Marty: I think primarily, this is not new. For quite some time, there’s been this underlying concept of disintermediation. That’s a fancy word that says, basically, take the middle man out. In many industries, the middle man doesn’t add a lot of value. All he adds is cost. That’s, I think, one of the driving factors.

But even more so than that is a topic that you and I have gone over previously. That is the influx of new technology, of new communication tools, of new consumer behaviors offer opportunities for people to revolutionize the distribution system.

What’s happening is people are seeing success in other industries, and they’re trying to say, “How can I take this success that somebody else pioneered,” whether it’s the part-time work-for-hire economy, “and how do I apply that somewhere else?”

What we’re seeing is this whole concept of online, app in your pocket, better service, ask a question and get an immediate response, 24/7, all of those things are rolling up to people saying, “There’s got to be a way that we can use these new technologies, use this new consumer behavior, to radically change the way this stale old thing called insurance is sold and serviced.”

Ryan: As much as I’m into technology, startups, and all this kind of stuff, and I find it incredibly interesting, one of the things about this number is that distribution and marketing is really a low cost-of-entry point to try to disrupt, as well.

I think that even though it does tell a story, if you’re examining the industry and you say, “Where is the traditional model not evolving fast enough?” I don’t think anybody could be in their right mind to say that we are on point when it comes to distribution and marketing. I think we’re getting better every day. I think more lightbulbs are going on every day. Just in our little ecosystem here, with Trusted Choice and, we see it.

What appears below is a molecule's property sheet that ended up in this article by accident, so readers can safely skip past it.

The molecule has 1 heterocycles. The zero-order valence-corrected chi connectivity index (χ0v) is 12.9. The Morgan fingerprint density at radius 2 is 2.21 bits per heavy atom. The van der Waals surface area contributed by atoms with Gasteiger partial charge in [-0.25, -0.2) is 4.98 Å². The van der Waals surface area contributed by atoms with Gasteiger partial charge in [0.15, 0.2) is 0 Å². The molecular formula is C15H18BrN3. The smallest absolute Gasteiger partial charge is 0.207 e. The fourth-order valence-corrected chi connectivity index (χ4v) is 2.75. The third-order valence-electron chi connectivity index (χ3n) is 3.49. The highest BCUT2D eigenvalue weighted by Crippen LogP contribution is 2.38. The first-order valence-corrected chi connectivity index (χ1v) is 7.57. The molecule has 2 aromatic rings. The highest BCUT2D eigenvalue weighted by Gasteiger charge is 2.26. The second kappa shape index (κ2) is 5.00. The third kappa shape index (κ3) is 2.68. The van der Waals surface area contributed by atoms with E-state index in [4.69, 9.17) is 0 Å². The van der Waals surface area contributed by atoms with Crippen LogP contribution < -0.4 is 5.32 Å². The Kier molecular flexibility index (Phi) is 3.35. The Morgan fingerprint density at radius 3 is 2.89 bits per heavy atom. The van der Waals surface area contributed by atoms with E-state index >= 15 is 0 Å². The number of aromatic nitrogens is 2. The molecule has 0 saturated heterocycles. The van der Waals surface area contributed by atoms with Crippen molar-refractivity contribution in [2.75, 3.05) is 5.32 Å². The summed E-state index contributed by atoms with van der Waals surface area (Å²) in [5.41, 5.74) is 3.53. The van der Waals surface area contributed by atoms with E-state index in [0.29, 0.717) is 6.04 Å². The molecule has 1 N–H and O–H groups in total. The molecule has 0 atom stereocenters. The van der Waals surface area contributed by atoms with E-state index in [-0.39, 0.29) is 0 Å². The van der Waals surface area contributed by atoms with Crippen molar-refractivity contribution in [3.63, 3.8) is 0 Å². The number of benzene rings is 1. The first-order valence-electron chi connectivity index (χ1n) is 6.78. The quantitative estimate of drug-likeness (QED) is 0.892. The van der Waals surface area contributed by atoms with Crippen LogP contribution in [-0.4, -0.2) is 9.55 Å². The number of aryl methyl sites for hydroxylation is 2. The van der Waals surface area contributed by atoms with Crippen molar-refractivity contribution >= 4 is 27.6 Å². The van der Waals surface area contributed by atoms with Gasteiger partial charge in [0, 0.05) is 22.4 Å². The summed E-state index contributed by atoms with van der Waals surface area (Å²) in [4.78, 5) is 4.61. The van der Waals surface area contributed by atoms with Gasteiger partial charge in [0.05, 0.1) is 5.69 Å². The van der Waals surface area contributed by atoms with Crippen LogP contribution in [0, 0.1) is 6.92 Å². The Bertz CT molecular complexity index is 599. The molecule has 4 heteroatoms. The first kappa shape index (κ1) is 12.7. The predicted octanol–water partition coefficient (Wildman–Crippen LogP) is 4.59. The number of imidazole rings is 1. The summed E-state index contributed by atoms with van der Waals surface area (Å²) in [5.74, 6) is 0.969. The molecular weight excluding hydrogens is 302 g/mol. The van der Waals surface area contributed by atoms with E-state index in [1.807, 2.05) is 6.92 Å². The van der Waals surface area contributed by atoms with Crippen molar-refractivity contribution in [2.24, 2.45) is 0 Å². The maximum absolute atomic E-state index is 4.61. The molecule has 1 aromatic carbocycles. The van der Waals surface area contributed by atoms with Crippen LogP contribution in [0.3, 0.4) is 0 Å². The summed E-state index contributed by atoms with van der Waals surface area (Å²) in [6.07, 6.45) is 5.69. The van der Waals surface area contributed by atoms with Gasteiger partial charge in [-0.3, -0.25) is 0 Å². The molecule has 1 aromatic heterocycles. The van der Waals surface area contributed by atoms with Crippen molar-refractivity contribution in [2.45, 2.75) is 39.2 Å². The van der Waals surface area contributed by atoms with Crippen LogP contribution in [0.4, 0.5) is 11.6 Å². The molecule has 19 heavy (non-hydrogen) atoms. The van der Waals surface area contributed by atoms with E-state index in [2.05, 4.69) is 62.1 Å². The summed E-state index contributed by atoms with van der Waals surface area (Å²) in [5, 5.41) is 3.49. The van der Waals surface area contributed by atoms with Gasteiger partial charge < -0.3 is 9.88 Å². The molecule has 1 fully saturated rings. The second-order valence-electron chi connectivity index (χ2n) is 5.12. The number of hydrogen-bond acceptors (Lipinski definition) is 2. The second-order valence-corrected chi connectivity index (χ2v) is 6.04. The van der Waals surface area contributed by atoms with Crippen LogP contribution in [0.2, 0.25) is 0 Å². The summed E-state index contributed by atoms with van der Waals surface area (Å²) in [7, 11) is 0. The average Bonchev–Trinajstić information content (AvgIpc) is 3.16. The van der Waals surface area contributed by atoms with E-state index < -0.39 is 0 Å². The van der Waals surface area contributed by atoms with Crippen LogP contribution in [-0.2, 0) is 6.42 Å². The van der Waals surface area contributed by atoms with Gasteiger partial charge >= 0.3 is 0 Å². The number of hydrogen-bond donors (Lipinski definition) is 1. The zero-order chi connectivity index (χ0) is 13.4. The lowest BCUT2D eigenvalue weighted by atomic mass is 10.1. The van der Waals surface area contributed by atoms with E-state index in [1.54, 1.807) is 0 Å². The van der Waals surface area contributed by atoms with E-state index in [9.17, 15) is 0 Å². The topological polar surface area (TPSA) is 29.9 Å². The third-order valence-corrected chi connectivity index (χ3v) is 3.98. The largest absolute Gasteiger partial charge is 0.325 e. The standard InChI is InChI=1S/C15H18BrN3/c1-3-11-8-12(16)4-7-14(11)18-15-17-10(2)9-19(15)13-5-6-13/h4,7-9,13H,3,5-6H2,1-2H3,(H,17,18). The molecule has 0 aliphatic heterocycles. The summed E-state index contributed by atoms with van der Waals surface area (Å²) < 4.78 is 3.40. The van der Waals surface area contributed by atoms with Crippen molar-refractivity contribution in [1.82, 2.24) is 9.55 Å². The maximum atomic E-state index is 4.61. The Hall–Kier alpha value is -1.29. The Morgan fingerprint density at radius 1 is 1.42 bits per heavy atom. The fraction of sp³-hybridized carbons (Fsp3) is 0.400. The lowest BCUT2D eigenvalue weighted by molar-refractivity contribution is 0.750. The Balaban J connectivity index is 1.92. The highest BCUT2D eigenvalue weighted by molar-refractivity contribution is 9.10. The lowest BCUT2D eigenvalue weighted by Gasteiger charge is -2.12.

But you read articles in Insurance Journal, PC360, and Rough Notes.

Marty: Insurance Thought Leadership.

Ryan: I think people are really starting to see this, but it’s lagging, there’s no doubt.

Marty: We’ve also talked about this. Best case, let’s say it’s 50% in the industry that get it, that are making these changes, that are trying to address these issues. The other 50% are ripe pickings. They are the lame impala at the side of the herd. What are the lions doing? They’re picking off the weak and the slow.

Ryan: To a certain extent, this is Darwinism. If you’re not willing to adapt, maybe you do need to be culled. I don’t think it has to be quite so authoritarian. It’s not like anyone should choose for someone else.

But I think in our deepest heart of hearts, if we look at our business and we haven’t made any improvements to the business in the last 10-15 years, I think you know deep down that you’re not necessarily interested in growing, that you probably aren’t providing the same quality product that you did at a certain time in your career, and that you’re kind of riding it out to the sunset.

It’s these organizations, both on the carrier side and on the agency side, and on the vendor side and all that other kind of stuff. It’s these types of these organizations that startups are targeting.

The hard-charging agency with a visionary leadership, that’s bringing along young, fresh, energetic, enthusiastic talent, that’s interested in testing new technology and partnering with carriers, those people aren’t going anywhere. They’re not going to be disrupted, because they’re going to just maneuver and adjust their business to fit whatever comes. These people are targeting those who have said, “I’ve done well, and I want to enjoy what I created.” More power to you. I just think that’s low-hanging fruit stuff.

There are two that interest me in the rest of this pie chart. 18% of these companies are policy management and underwriting. When I think of that, I think real disruption on the carrier side could come, I think, from underwriting changes.